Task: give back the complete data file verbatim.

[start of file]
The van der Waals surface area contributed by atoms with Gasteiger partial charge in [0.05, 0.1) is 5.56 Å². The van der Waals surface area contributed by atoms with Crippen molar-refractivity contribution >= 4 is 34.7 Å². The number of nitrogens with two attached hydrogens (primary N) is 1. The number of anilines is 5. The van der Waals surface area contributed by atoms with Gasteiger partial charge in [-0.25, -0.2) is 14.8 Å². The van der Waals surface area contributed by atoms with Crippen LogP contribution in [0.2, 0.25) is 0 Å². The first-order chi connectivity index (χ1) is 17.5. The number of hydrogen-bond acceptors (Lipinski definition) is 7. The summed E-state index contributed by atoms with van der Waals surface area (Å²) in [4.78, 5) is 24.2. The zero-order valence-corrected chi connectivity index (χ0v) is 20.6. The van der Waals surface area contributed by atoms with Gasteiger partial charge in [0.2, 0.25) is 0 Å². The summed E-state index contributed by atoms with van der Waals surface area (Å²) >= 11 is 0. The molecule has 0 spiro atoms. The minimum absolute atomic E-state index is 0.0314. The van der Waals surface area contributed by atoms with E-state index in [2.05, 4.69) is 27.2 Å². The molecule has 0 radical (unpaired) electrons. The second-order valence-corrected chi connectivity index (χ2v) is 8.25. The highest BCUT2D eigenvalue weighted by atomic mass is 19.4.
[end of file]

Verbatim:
The van der Waals surface area contributed by atoms with Gasteiger partial charge in [0.05, 0.1) is 5.56 Å². The van der Waals surface area contributed by atoms with Crippen molar-refractivity contribution >= 4 is 34.7 Å². The number of nitrogens with two attached hydrogens (primary N) is 1. The number of anilines is 5. The van der Waals surface area contributed by atoms with Gasteiger partial charge in [-0.25, -0.2) is 14.8 Å². The van der Waals surface area contributed by atoms with Crippen LogP contribution in [0.2, 0.25) is 0 Å². The first-order chi connectivity index (χ1) is 17.5. The number of hydrogen-bond acceptors (Lipinski definition) is 7. The summed E-state index contributed by atoms with van der Waals surface area (Å²) in [4.78, 5) is 24.2. The zero-order valence-corrected chi connectivity index (χ0v) is 20.6. The van der Waals surface area contributed by atoms with Gasteiger partial charge in [0.2, 0.25) is 0 Å². The summed E-state index contributed by atoms with van der Waals surface area (Å²) >= 11 is 0. The molecule has 0 spiro atoms. The minimum absolute atomic E-state index is 0.0314. The van der Waals surface area contributed by atoms with E-state index in [2.05, 4.69) is 27.2 Å². The molecule has 0 radical (unpaired) electrons. The second-order valence-corrected chi connectivity index (χ2v) is 8.25. The highest BCUT2D eigenvalue weighted by atomic mass is 19.4.